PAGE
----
Leading A Life of Service
PROVO, Utah – Jun 07, 2022 – When she ended her 30-year-long career at the Romney Institute of Public Service and Ethics at the BYU Marriott School of Business, emeritus faculty member Gloria Wheeler knew she wanted to continue serving others. Since leaving the institute in 2008, Wheeler has found countless ways to bless the lives of those around her, including serving five full- or part-time missions for The Church of Jesus Christ of Latter-day Saints.
Before embarking on years’ worth of missions, however, Wheeler served in another way. As she walked out of a class during her last fall semester at BYU Marriott, she realized she wasn’t ready to be done teaching. Wheeler decided to apply to the Fulbright program, which provides educators with grants and opportunities to teach abroad. However, by the time she decided to apply, only a few locations remained.
“For weeks, I debated between applying for Armenia or Mongolia; I wasn’t sure which place to choose,” Wheeler says. “On the night I needed to make my decision, I retrieved the mail, and inside was the December copy of the Ensign.” The cover advertised a story about members of the Church in Mongolia. “When I saw that story, I thought to myself, ‘The Lord is calling me to this place,’ so I submitted my application,” she recalls.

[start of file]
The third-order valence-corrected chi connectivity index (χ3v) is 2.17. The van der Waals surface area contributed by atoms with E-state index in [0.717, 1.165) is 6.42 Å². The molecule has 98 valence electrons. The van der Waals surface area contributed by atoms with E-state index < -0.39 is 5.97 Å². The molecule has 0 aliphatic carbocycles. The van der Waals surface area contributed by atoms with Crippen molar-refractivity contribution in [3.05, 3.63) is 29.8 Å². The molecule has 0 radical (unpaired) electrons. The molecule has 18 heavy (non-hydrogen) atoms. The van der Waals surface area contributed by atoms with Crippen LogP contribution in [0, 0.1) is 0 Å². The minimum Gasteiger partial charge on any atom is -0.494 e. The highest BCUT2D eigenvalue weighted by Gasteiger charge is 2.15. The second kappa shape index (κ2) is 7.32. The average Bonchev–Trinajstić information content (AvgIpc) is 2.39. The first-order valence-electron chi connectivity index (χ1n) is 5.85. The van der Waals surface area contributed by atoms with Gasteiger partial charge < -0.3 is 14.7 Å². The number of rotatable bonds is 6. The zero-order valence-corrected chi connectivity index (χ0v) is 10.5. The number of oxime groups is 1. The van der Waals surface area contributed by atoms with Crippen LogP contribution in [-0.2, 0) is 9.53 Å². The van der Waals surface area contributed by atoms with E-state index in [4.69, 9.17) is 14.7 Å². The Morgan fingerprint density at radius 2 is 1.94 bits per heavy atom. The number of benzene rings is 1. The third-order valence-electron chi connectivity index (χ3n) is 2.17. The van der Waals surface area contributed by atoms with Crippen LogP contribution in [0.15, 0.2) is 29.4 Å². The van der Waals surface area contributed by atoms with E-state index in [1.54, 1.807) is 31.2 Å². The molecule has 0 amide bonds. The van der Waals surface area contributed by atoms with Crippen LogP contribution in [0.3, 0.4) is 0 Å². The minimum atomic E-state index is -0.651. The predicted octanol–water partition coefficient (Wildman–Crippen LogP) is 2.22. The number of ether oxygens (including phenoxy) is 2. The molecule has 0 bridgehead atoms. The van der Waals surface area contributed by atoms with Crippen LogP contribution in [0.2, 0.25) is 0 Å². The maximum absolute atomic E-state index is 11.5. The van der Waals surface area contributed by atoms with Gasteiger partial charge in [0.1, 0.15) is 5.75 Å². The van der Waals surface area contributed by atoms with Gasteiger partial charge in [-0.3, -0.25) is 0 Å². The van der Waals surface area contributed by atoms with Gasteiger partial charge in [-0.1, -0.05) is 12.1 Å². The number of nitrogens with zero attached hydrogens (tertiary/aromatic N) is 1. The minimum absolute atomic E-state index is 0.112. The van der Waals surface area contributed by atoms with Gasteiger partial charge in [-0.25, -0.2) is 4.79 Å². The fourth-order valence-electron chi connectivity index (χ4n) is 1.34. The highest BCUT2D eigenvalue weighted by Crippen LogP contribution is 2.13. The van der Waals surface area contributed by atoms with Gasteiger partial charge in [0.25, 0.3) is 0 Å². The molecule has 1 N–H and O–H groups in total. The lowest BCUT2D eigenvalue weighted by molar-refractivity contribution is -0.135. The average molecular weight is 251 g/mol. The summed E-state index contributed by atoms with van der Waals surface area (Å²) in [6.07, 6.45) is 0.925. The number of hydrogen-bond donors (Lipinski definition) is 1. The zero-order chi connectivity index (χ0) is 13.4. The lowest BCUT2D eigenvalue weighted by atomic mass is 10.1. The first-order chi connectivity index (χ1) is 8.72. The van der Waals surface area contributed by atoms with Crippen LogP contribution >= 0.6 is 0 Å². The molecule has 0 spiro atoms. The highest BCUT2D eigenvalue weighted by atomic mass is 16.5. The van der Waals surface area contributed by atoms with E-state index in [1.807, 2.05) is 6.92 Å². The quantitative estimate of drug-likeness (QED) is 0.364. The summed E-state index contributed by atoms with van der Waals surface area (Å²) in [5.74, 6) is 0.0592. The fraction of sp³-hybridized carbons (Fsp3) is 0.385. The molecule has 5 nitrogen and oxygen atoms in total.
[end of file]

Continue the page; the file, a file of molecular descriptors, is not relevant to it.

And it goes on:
When Wheeler reached Ulaanbaatar, Mongolia, she primarily taught night courses in an MBA program. Since the majority of her students were employed, she taught specific skills, including how to use Microsoft Excel, which could be useful in their jobs. Wheeler was also active in her local Church branch and became involved with the senior missionaries serving in Ulaanbaatar. “I loved watching the Church grow,” she says. “I was present when the first stake in Mongolia was created, which was exciting.”
The church service aspect of Wheeler’s time in Mongolia prepared her well for the years ahead. Since returning home from Mongolia, she has served five times, including a service mission with Employment Resource Services in Provo; a mission in Sapporo, Japan; and her current assignment: a service mission for Family Search in Provo. She also served two missions with her sister, first in Sacramento, California, and then in Washington, DC.
As part of her assignment in Sacramento, Wheeler worked with a unique congregation: a Hmong branch. “The Hmong were members of a mountain tribe in Southeast Asia who came to the United States as refugees after the Vietnam War,” she explains.
Even as a missionary, Wheeler found ways to encourage a love for education in those around her. “I helped one Hmong woman with her PhD dissertation—I spent many hours on the phone helping her with her final draft after I returned to Provo. She was excited to become one of the first Hmong women to ever receive a PhD,” she says.
Assisting this woman reminded Wheeler why she loved her work at BYU Marriott: the opportunities to help students. In addition to teaching at the institute, Wheeler has funded a scholarship for MPA students, which she hopes will help support and inspire those students in their careers to lead a life full of service.
When Wheeler left BYU Marriott 14 years ago, she may have said goodbye to her classroom, but she didn’t abandon her love of education or her connections to the Romney Institute. “Preparing students for meaningful careers involving service is truly valuable to me,” she says. “I had such a wonderful experience at the Romney Institute, and I try to give back whenever I can.”
Media Contact: Chad Little (801) 422-1512
Writer: Sarah Calvert